I woke up in the middle of the night only once, which is an accomplishment. I wake again in the dark before 5:00 because I had originally wanted to climb to the peak and see sunrise. Finally, my alarm goes off again at 6:00, and I’m behind schedule. I told the temple office lady I’d leave by around this time.
I pack up and sweep the tatami mats, but after that, I wait another 10 minutes my laundry to dry a little more, another 5 minutes for my phone to charge a bit more. It’s a priceless morning that only walking henro who stay over in the tsuyado earn. Rather than just move on, which is the ‘right’ henro thing to do, I want to at least enjoy the places I’m passing through, and the moments that will never come again.
The temple lady comes in to check on me and chides me saying I should get going in order to reach Temple 28 today, which is 40 kilometres away.
I didn’t intend to walk that distance, but she’s right, I should get going!
An hour later, I’m near the base of the mountain and retracing my steps for the second time. In the span of 15 minutes, I’ve dropped the Furoro owl charm tied to my staff twice. I take deliberate steps up the road, scanning every inch of concrete that I’d just charged past only minutes before without a second thought.
It would’ve been easier to just forget about it. The Buddhist teachings say we should have non-attachment to material things, people, and concepts. I don’t think it’s a good excuse for abandoning something I dropped out of carelessness. I don’t feel much about posessing or losing it. Rather, I want to honour the maker and the elderly lady who gave me o-settai snacks yesterday. Acts of generosity should not be lightly discarded.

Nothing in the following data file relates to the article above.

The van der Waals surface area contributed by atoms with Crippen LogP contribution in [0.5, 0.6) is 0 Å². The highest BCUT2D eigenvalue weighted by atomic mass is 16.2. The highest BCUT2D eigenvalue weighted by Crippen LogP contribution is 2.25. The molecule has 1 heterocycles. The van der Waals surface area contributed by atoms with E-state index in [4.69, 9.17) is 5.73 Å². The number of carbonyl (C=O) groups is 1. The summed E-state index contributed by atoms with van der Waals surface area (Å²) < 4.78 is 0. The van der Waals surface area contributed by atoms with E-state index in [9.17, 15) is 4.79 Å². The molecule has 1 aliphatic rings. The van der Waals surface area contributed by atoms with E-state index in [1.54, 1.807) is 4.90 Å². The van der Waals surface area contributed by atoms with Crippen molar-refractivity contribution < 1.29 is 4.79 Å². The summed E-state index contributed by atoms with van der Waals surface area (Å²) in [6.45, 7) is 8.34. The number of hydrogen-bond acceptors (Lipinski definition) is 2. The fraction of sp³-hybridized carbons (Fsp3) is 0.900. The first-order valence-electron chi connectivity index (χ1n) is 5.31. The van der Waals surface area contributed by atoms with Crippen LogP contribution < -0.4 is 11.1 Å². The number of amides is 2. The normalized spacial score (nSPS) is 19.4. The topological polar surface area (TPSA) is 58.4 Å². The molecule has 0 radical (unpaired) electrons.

Thankfully, I find it the second time too in the blinding white concrete. Suddenly, I remember John Wooden’s quote, “The true test of a man’s character is what he does when no one is watching.” I think another way to describe character is just what each person can live with.
I feel like there are 5 Kochis: the historical one, the beach and surf one, the seafood one, the pilgrimage one, and the forgotten one.
Kochi is the homeland of Chōsokabe Motochika, the man who united Shikoku before surrendering to Toyotomi Hideyoshi, as well as Sakamoto Ryōma, one of the prominent figures to overthrow the Tokugawa Shogunate and the feudal system. It also is a hidden gem for surfers, with many locals closing shop to cross the road and ride the waves. Many others know Kochi for its katsuo, the fish used for bonito flakes to make dashi stock, and katsuotataki, a smokey grilled sashimi. To henro, this is the Dojo of Ascetic Training, the place where their determination is tested through the longest leg, with the fewest temples. Kochi only has 16 temples, but takes up 500km of the total 1200 km. It is an expanse looms in a henro’s psyche as days with nothing but road, sea, and sky.
Just as harsh landscapes have an inexplicable allure, Kochi too is has a raw, force-of-nature. I pass the early morning, and high noon, afternoon, and evening meditating on the pull of this place. The route through Kochi traces a thin line of civilisation that’s as weathered, stunted, yet deeply rooted, as trees eaking out an existance over a stunning cliff face. Indeed, where are the people?
The first town of the day is tiny Ioki, significant because I it is where I discover Lawson, the convenience store chain, has free WiFi. I spend two hours uploading photos and catching up with friends. Wi-Fi distracts me from the gathering heat reaching its noon climax.
My Facebook newsfeed reminds me that the Pride Parade happened while I was sleeping up in Konomine-ji.